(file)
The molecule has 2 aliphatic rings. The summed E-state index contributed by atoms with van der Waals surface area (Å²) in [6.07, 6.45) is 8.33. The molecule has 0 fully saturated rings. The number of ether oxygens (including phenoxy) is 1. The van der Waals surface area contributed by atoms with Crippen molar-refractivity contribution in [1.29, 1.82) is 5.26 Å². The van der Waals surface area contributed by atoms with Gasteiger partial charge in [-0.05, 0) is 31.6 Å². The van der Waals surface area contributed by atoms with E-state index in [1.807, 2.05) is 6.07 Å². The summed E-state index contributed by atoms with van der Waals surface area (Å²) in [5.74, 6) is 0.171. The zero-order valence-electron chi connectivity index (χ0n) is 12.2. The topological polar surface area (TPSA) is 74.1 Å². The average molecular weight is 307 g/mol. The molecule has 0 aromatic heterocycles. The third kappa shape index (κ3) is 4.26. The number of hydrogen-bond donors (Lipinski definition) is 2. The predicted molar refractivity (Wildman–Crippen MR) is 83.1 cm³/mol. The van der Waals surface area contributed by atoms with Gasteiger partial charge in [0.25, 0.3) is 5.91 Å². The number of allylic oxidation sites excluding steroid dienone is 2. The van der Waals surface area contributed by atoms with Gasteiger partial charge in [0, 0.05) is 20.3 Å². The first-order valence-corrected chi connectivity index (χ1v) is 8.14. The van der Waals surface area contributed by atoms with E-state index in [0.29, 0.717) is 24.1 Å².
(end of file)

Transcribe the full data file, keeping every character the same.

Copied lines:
The molecule has 2 aliphatic rings. The summed E-state index contributed by atoms with van der Waals surface area (Å²) in [6.07, 6.45) is 8.33. The molecule has 0 fully saturated rings. The number of ether oxygens (including phenoxy) is 1. The van der Waals surface area contributed by atoms with Crippen molar-refractivity contribution in [1.29, 1.82) is 5.26 Å². The van der Waals surface area contributed by atoms with Gasteiger partial charge in [-0.05, 0) is 31.6 Å². The van der Waals surface area contributed by atoms with E-state index in [1.807, 2.05) is 6.07 Å². The summed E-state index contributed by atoms with van der Waals surface area (Å²) in [5.74, 6) is 0.171. The zero-order valence-electron chi connectivity index (χ0n) is 12.2. The topological polar surface area (TPSA) is 74.1 Å². The average molecular weight is 307 g/mol. The molecule has 0 aromatic heterocycles. The third kappa shape index (κ3) is 4.26. The number of hydrogen-bond donors (Lipinski definition) is 2. The predicted molar refractivity (Wildman–Crippen MR) is 83.1 cm³/mol. The van der Waals surface area contributed by atoms with Gasteiger partial charge in [0.25, 0.3) is 5.91 Å². The number of allylic oxidation sites excluding steroid dienone is 2. The van der Waals surface area contributed by atoms with Gasteiger partial charge in [0, 0.05) is 20.3 Å². The first-order valence-corrected chi connectivity index (χ1v) is 8.14. The van der Waals surface area contributed by atoms with E-state index in [0.29, 0.717) is 24.1 Å².